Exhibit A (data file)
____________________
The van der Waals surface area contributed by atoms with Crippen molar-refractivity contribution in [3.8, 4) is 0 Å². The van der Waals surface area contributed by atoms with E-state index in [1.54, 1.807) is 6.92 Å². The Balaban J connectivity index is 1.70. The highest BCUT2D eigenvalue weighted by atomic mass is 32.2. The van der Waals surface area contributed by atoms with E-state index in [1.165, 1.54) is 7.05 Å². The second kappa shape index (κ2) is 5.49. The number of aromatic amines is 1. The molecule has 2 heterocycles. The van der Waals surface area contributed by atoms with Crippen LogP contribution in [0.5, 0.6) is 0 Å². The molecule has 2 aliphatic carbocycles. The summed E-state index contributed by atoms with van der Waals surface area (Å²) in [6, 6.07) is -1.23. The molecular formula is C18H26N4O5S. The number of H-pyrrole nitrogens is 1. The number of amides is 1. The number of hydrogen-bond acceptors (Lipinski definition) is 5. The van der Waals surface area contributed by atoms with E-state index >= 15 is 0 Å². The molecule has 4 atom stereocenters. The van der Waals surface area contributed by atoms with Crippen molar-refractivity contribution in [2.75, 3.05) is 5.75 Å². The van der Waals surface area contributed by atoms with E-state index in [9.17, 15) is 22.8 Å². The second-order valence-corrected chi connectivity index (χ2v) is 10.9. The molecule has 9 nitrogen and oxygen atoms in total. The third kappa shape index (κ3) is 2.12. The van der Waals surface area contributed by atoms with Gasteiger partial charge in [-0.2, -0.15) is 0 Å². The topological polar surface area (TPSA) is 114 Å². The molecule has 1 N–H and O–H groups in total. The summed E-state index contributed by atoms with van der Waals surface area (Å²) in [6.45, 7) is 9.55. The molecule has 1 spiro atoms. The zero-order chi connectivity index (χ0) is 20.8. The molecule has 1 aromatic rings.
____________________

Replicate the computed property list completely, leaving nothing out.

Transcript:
The van der Waals surface area contributed by atoms with Crippen molar-refractivity contribution in [3.8, 4) is 0 Å². The van der Waals surface area contributed by atoms with E-state index in [1.54, 1.807) is 6.92 Å². The Balaban J connectivity index is 1.70. The highest BCUT2D eigenvalue weighted by atomic mass is 32.2. The van der Waals surface area contributed by atoms with E-state index in [1.165, 1.54) is 7.05 Å². The second kappa shape index (κ2) is 5.49. The number of aromatic amines is 1. The molecule has 2 heterocycles. The van der Waals surface area contributed by atoms with Crippen LogP contribution in [0.5, 0.6) is 0 Å². The molecule has 2 aliphatic carbocycles. The summed E-state index contributed by atoms with van der Waals surface area (Å²) in [6, 6.07) is -1.23. The molecular formula is C18H26N4O5S. The number of H-pyrrole nitrogens is 1. The number of amides is 1. The number of hydrogen-bond acceptors (Lipinski definition) is 5. The van der Waals surface area contributed by atoms with E-state index >= 15 is 0 Å². The molecule has 4 atom stereocenters. The van der Waals surface area contributed by atoms with Crippen molar-refractivity contribution in [2.75, 3.05) is 5.75 Å². The van der Waals surface area contributed by atoms with E-state index in [9.17, 15) is 22.8 Å². The second-order valence-corrected chi connectivity index (χ2v) is 10.9. The molecule has 9 nitrogen and oxygen atoms in total. The third kappa shape index (κ3) is 2.12. The van der Waals surface area contributed by atoms with Gasteiger partial charge in [-0.2, -0.15) is 0 Å². The topological polar surface area (TPSA) is 114 Å². The molecule has 1 N–H and O–H groups in total. The summed E-state index contributed by atoms with van der Waals surface area (Å²) in [6.45, 7) is 9.55. The molecule has 1 spiro atoms. The zero-order chi connectivity index (χ0) is 20.8. The molecule has 1 aromatic rings.